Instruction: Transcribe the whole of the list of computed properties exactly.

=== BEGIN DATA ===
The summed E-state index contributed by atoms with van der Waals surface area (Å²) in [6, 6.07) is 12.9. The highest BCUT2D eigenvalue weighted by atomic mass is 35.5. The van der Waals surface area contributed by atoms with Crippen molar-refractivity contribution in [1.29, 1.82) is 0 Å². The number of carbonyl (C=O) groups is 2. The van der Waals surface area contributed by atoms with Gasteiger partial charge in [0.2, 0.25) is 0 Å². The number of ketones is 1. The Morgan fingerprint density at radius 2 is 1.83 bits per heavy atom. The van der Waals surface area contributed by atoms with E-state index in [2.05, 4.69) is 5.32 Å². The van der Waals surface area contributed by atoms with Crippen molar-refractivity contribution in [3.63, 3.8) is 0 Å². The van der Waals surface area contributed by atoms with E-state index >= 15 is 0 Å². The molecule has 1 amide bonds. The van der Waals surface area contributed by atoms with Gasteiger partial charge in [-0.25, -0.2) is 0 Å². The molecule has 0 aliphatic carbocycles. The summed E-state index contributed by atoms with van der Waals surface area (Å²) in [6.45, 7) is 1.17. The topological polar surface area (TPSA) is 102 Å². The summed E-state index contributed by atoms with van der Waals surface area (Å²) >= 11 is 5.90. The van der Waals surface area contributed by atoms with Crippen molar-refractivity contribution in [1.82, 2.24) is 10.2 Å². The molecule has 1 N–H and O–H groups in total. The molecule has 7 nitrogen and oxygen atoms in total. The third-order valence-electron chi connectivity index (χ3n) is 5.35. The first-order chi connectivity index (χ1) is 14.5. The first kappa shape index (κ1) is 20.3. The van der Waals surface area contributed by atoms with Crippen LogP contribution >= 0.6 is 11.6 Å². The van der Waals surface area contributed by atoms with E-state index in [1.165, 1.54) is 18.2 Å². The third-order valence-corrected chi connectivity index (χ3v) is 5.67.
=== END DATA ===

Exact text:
The summed E-state index contributed by atoms with van der Waals surface area (Å²) in [6, 6.07) is 12.9. The highest BCUT2D eigenvalue weighted by atomic mass is 35.5. The van der Waals surface area contributed by atoms with Crippen molar-refractivity contribution in [1.29, 1.82) is 0 Å². The number of carbonyl (C=O) groups is 2. The van der Waals surface area contributed by atoms with Gasteiger partial charge in [0.2, 0.25) is 0 Å². The number of ketones is 1. The Morgan fingerprint density at radius 2 is 1.83 bits per heavy atom. The van der Waals surface area contributed by atoms with E-state index in [2.05, 4.69) is 5.32 Å². The van der Waals surface area contributed by atoms with Crippen molar-refractivity contribution in [3.63, 3.8) is 0 Å². The van der Waals surface area contributed by atoms with E-state index >= 15 is 0 Å². The molecule has 1 amide bonds. The van der Waals surface area contributed by atoms with Gasteiger partial charge in [-0.25, -0.2) is 0 Å². The molecule has 0 aliphatic carbocycles. The summed E-state index contributed by atoms with van der Waals surface area (Å²) in [6.45, 7) is 1.17. The topological polar surface area (TPSA) is 102 Å². The summed E-state index contributed by atoms with van der Waals surface area (Å²) >= 11 is 5.90. The van der Waals surface area contributed by atoms with Crippen molar-refractivity contribution in [1.82, 2.24) is 10.2 Å². The molecule has 1 N–H and O–H groups in total. The molecule has 7 nitrogen and oxygen atoms in total. The third-order valence-electron chi connectivity index (χ3n) is 5.35. The first-order chi connectivity index (χ1) is 14.5. The first kappa shape index (κ1) is 20.3. The van der Waals surface area contributed by atoms with Crippen LogP contribution >= 0.6 is 11.6 Å². The van der Waals surface area contributed by atoms with E-state index in [1.165, 1.54) is 18.2 Å². The third-order valence-corrected chi connectivity index (χ3v) is 5.67.